Anyway, vote Conservative because we’re strong and stable like you’ve seen this week and we have a positive message and aren’t negative like Labour with their better NHS funding and more low-cost housing and protection for schools and abolition of student fees, who needs that stuff?

What’s our positive message, you say? We’re working on it. We’ll let you know after the election.
Good luck, guys!

Nick

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A bit of inspiration

Spend two minutes hearing Corbyn at a music festival – I defy you not to feel a little bit inspired. Then contrast it with Theresa May’s timid campaign, speaking to small groups of invited supporters.

 

https://www.facebook.com/mark.mcgowan.969/videos/vb.100001564885371/1512350615493753/?type=2&theater

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A fair package or a dementia tax?

Hi all,

I’d like to analyse the issues on age and social care.

First, though, for those who are like me supporting Greg Marshall’s campaign. If you don’t have time to go out canvassing and leafleting, there are two simple things you can do:

  1. Have a garden stake or poster. The Conservatives have some very well-funded ones – the gargantuan one on Town Street wouldn’t get planning permission if normal rules applied! – and it’s very important to get a good spread of posters for Greg. If you’re happy to do this, please drop him a line, just with your name and address and whether you want a garden stake (and if it’s OK to set it up if you’re not at home when the helper calls) or a window poster. His email address is: greg@gregmarshall4broxtowe.org.uk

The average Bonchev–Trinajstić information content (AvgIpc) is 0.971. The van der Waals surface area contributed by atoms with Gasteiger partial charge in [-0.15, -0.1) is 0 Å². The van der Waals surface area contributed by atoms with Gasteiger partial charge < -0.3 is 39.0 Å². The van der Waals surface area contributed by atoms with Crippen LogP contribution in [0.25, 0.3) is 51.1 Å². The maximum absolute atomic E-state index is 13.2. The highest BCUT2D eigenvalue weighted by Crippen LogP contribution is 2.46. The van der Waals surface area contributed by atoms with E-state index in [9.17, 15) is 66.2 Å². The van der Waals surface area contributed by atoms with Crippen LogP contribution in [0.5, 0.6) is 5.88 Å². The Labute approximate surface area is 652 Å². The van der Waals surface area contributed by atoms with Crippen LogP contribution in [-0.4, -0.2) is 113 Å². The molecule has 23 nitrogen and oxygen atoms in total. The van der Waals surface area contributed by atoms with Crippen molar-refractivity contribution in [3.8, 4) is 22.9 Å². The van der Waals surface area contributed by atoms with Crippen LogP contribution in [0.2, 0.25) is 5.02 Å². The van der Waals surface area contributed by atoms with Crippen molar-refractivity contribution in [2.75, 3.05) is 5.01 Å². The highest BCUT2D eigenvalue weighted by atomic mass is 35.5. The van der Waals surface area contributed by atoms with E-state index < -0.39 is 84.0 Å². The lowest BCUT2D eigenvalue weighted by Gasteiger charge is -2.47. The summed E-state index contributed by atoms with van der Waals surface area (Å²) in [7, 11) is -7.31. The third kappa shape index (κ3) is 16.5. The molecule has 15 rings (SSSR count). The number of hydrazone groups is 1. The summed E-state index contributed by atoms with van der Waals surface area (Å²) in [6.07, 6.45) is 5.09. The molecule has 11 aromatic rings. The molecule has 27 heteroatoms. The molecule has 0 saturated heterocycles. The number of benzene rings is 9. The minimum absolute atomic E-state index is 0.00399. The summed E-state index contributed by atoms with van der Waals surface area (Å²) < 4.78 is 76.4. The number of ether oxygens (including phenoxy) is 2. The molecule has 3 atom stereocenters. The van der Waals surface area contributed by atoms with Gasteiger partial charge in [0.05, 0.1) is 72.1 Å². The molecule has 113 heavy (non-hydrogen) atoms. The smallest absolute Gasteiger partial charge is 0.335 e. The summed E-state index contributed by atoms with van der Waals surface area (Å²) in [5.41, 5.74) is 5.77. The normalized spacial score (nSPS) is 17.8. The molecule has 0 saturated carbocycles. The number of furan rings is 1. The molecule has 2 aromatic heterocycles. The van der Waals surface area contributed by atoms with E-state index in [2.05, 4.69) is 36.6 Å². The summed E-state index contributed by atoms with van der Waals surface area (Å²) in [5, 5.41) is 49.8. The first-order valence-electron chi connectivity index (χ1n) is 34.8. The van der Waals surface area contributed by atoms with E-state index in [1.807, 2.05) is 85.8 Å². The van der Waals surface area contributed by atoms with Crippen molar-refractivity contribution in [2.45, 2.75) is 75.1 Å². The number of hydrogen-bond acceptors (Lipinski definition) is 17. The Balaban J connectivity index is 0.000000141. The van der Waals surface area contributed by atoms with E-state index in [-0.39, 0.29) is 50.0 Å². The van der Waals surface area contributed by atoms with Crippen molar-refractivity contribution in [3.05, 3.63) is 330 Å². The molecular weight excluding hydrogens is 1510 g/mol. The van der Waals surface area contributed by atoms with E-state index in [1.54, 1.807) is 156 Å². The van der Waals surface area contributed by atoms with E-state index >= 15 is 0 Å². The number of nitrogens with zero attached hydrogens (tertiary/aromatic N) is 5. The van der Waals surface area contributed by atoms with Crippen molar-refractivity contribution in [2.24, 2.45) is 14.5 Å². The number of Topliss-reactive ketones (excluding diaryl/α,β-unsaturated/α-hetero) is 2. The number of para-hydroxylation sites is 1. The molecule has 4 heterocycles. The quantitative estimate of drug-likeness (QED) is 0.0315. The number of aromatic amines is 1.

1. Donate to the campaign. As usual, the Conservatives have a lopsided spending advantage and only personal donations traditionally enable us to level the playing field. To donate, please transfer to Broxtowe Labour Constituency bank account : Sort Code: 08-90-74 A/C No: 58020100 or send a cheque payable to Broxtowe CLP to Dawn Elliott, 27 Redland Drive, Beeston, Nottingham NG9 5JZ

Despite all the coverage of the proposals on social care, I’m finding that lots of people are confused about what is actually proposed by the Conservatives. There will be two main effects

First, the fuel allowance will become means-tested. In principle this seems fair – why should a millionaire get a fuel allowance? But there’s a reason why it’s not, specifically for older people. It will inevitably mean that lots of pensioners who are entitled to it won’t claim, either because they’re too embarrassed to say “I’m poor so I need the allowance” (even in our grasping society there are a lot of people like that) or because they don’t feel up to filling out the relevant forms. (We’ve seen exactly the same with free school meals for the poor.) When you stop making an allowance universal and make people fill out forms to get it, you penalise people who are either not pushy or no longer very capable. There’s also the more subtle point that when you take the allowance away from most people they tend to lose sympathy for giving it to anyone.